In 1980, further miniaturization had reduced the size of a commercial insulin pump to 3.4″×6.3″×1″, weighing 9.6 ounces. Although about ⅓ the size of its predecessors, this pump, too, was too large and awkward for most diabetics.
 In the early 1990's, MiniMed Corporation (now owned by Medtronics Corporation) introduced an insulin pump roughly the size of a pager. The pump was 2″×3.4″×0.8″ and weighted only 3.6 ounces. This pump, and successors having additional features, but of approximately the same physical size, became very popular. Being of “pager size”, these pumps could be worn on belts without being excessively awkward or conspicuous.
 Hiding an insulin pump, however, has proved desirable to many people. In response to this desire, a market has arisen for products that hold an insulin pump under clothing. A product made of elastic material and having a pump-sized pouch can be purchased to hold a pump on a user's calf or thigh. Another product hides a pump in a woman's bra.
 Pump manufacturers have recognized that “small is better”. However, roughly half the volume of modern pumps is reserved for a reservoir that holds the insulin. Typically, such reservoirs hold 3 cc of insulin, which contains 300 units at the insulin concentration most widespread today (U-100). Although more concentrated insulin is known today, and in fact is used in experimental insulin pumps surgically implanted in a diabetic's body, concern exists with such insulins regarding insulin crystallization in the relatively long tubing through which the insulin must flow between the pump and the body. Such more concentrated insulins are not currently being used in external insulin pumps.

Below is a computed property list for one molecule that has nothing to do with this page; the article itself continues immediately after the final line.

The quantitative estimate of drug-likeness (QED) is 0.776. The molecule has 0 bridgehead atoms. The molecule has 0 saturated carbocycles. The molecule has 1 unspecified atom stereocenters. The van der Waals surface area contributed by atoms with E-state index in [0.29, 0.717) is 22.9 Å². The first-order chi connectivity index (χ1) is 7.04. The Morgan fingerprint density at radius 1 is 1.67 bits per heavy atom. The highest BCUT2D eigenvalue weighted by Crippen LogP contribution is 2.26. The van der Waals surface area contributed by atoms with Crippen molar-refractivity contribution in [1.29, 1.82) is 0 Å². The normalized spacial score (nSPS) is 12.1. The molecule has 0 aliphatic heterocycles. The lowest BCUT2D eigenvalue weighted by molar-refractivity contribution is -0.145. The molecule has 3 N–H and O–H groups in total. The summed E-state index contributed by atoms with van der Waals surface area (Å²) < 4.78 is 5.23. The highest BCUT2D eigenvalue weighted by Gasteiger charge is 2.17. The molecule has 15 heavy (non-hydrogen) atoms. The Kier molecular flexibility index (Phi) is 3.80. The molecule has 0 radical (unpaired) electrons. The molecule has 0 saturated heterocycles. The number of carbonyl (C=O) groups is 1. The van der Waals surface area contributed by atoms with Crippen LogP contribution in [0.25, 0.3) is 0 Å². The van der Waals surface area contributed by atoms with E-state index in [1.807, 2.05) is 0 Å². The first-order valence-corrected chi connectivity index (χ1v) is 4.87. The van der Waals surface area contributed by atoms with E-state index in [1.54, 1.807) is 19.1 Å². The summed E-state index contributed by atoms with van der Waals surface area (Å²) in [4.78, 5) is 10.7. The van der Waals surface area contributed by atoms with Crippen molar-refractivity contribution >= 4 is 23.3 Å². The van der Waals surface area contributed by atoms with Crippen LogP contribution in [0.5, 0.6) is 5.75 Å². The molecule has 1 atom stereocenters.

Responsive to demand for smaller insulin pumps, some recent designs have reduced the volume of the insulin reservoir. The MiniMed Paradigm® insulin pump reservoir, for example, only holds 176 units of insulin, instead of the 300 unit reservoirs that are commonly used in larger pumps. The MiniMed Paradigm® has succeeded in attaining a 37% reduction in pump size, largely due to the use of the smaller reservoir.
 Use of a smaller reservoir, however, can result in required more frequent changes of the reservoir and tubing. Most diabetics change their reservoir, tubing, and infusion set (collectively called “disposables”) approximately every three days. An infusion set comprises a canula inserted into the body. The infusion set also comprises tape or other means to attach the infusion set to the body. Less frequent changes raises risk for infection and scarring of tissue where the infusion set is inserted into the body. More frequent change increases the annual cost of treatment.